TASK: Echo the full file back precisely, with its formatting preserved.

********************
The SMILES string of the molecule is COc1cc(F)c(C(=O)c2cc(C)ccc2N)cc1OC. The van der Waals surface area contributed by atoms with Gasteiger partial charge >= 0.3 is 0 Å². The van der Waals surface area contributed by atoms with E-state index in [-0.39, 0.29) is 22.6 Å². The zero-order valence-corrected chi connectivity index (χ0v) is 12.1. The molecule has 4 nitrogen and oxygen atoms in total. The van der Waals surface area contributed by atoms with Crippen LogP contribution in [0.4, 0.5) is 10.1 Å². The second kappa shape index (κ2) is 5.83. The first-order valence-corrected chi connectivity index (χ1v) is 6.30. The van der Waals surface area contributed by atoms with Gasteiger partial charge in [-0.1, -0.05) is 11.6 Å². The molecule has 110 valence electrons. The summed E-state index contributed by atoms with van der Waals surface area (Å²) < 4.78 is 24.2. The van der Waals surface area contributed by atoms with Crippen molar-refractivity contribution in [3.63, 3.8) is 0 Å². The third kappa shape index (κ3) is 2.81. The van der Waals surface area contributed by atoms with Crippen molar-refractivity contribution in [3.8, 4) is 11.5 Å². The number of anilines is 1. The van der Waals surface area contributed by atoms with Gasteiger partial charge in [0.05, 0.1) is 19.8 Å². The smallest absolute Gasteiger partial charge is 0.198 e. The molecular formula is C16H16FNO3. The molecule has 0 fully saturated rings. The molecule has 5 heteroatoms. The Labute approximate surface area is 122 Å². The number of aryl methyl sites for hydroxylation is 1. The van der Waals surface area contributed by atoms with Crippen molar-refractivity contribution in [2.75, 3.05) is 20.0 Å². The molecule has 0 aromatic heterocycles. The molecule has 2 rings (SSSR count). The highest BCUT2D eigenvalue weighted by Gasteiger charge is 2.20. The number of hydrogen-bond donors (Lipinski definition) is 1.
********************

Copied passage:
The SMILES string of the molecule is COc1cc(F)c(C(=O)c2cc(C)ccc2N)cc1OC. The van der Waals surface area contributed by atoms with Gasteiger partial charge >= 0.3 is 0 Å². The van der Waals surface area contributed by atoms with E-state index in [-0.39, 0.29) is 22.6 Å². The zero-order valence-corrected chi connectivity index (χ0v) is 12.1. The molecule has 4 nitrogen and oxygen atoms in total. The van der Waals surface area contributed by atoms with Crippen LogP contribution in [0.4, 0.5) is 10.1 Å². The second kappa shape index (κ2) is 5.83. The first-order valence-corrected chi connectivity index (χ1v) is 6.30. The van der Waals surface area contributed by atoms with Gasteiger partial charge in [-0.1, -0.05) is 11.6 Å². The molecule has 110 valence electrons. The summed E-state index contributed by atoms with van der Waals surface area (Å²) < 4.78 is 24.2. The van der Waals surface area contributed by atoms with Crippen molar-refractivity contribution in [3.63, 3.8) is 0 Å². The third kappa shape index (κ3) is 2.81. The van der Waals surface area contributed by atoms with Crippen molar-refractivity contribution in [3.8, 4) is 11.5 Å². The number of anilines is 1. The van der Waals surface area contributed by atoms with Gasteiger partial charge in [0.05, 0.1) is 19.8 Å². The smallest absolute Gasteiger partial charge is 0.198 e. The molecular formula is C16H16FNO3. The molecule has 0 fully saturated rings. The molecule has 5 heteroatoms. The Labute approximate surface area is 122 Å². The number of aryl methyl sites for hydroxylation is 1. The van der Waals surface area contributed by atoms with Crippen molar-refractivity contribution in [2.75, 3.05) is 20.0 Å². The molecule has 0 aromatic heterocycles. The molecule has 2 rings (SSSR count). The highest BCUT2D eigenvalue weighted by Gasteiger charge is 2.20. The number of hydrogen-bond donors (Lipinski definition) is 1.